18. Developing a mental health care plan in a low resource setting: the theory of change approach.

    Science.gov (United States)

    Hailemariam, Maji; Fekadu, Abebaw; Selamu, Medhin; Alem, Atalay; Medhin, Girmay; Giorgis, Tedla Wolde; DeSilva, Mary; Breuer, Erica

    2015-09-28

    Scaling up mental healthcare through integration into primary care remains the main strategy to address the extensive unmet mental health need in low-income countries. For integrated care to achieve its goal, a clear understanding of the organisational processes that can promote and hinder the integration and delivery of mental health care is essential. Theory of Change (ToC), a method employed in the planning, implementation and evaluation of complex community initiatives, is an innovative approach that has the potential to assist in the development of a comprehensive mental health care plan (MHCP), which can inform the delivery of integrated care. We used the ToC approach to develop a MHCP in a rural district in Ethiopia. The work was part of a cross-country study, the Programme for Improving Mental Health Care (PRIME) which focuses on developing evidence on the integration of mental health in to primary care. An iterative ToC development process was undertaken involving multiple workshops with stakeholders from diverse backgrounds that included representatives from the community, faith and traditional healers, community associations, non-governmental organisations, Zonal, Regional and Federal level government offices, higher education institutions, social work and mental health specialists (psychiatrists and psychiatric nurses). The objective of this study is to report the process of implementing the ToC approach in developing mental health care plan. A total of 46 persons participated in four ToC workshops. Four critical path dimensions were identified: community, health facility, administrative and higher level care organisation. The ToC participants were actively engaged in the process and the ToC encouraged strong commitment among participants. Key opportunities and barriers to implementation and how to overcome these were suggested. During the workshops, a map incorporating the key agreed outcomes and outcome indicators was developed and finalized later

  19. [Increased financial risks for health insurers: a challenge for providers of mental health care in the Netherlands].

    Science.gov (United States)

    Daansen, P J; van Schilt, J

    2014-01-01

    As from 2014 Dutch health insurance companies will bear the full financial risk for their clients in mental health care. Over the next years the existing risk settlement shared between insurance companies will gradually be brought to a close. Municipalities and the Ministry of Justice are already responsible for or will soon become responsible for financing health care for adolescents, patients with severe psychiatric disorders and forensic psychiatric patients. As a result, the health insurance companies are beginning to impose ever stricter conditions regarding the care 'product' they are 'buying'. To study the possible consequences, for mental health care institutions, of the increased risk to be borne by health care insurers. Use was made of relevant marketing literature and literature relating to mental health care. Studies of Dutch mental health care literature indicate that in the future the purchasing procedure will no longer consider the immediate treatment outcome as the sole performance indicator but will also take into account additional factors such as long-term improvements in patients' health, customer satisfaction and degree of patient participation, patient empowerment and autonomy. In formulating the details of their health products and business strategies, health care providers will now have to take into account not only the efficacy of the treatment they provide but also the purchasing policy and strategy of the health insurance companies.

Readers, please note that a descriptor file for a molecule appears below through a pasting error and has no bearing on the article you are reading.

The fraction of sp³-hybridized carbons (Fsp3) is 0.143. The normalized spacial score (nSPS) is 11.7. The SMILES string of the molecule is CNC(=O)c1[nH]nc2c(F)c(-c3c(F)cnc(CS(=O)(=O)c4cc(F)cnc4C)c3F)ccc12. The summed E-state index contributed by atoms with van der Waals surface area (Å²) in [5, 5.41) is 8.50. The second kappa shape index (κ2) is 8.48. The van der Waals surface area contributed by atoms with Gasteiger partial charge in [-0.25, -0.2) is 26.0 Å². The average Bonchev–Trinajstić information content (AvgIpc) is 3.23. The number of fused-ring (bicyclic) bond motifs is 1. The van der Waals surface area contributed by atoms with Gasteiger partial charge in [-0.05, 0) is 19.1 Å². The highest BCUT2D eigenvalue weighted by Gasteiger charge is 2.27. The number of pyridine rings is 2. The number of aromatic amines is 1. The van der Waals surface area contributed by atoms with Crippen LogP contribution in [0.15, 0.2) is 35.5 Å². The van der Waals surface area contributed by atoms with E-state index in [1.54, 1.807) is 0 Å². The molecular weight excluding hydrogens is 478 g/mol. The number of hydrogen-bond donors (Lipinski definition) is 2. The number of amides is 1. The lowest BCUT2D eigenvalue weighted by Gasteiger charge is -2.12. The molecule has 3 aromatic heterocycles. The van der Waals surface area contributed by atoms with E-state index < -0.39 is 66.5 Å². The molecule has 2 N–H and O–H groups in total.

20. Recommendations from primary care providers for integrating mental health in a primary care system in rural Nepal.

    Science.gov (United States)

    Acharya, Bibhav; Tenpa, Jasmine; Thapa, Poshan; Gauchan, Bikash; Citrin, David; Ekstrand, Maria

    2016-09-19

    Globally, access to mental healthcare is often lacking in rural, low-resource settings. Mental healthcare services integration in primary care settings is a key intervention to address this gap. A common strategy includes embedding mental healthcare workers on-site, and receiving consultation from an off-site psychiatrist. Primary care provider perspectives are important for successful program implementation. We conducted three focus groups with all 24 primary care providers at a district-level hospital in rural Nepal. We asked participants about their concerns and recommendations for an integrated mental healthcare delivery program. They were also asked about current practices in seeking referral for patients with mental illness. We collected data using structured notes and analyzed the data by template coding to develop themes around concerns and recommendations for an integrated program. Participants noted that the current referral system included sending patients to the nearest psychiatrist who is 14 h away. Participants did not think this was effective, and stated that integrating mental health into the existing primary care setting would be ideal. Their major concerns about a proposed program included workplace hierarchies between mental healthcare workers and other clinicians, impact of staff turnover on patients, reliability of an off-site consultant psychiatrist, and ability of on-site primary care providers to screen patients and follow recommendations from an off-site psychiatrist. Their suggestions included training a few existing primary care providers as dedicated mental healthcare workers, recruiting both senior and junior mental healthcare workers to ensure retention, recruiting academic psychiatrists for reliability, and training all primary care providers to appropriately screen for mental illness and follow recommendations from the psychiatrist. Primary care providers in rural Nepal reported the failure of the current system of referral, which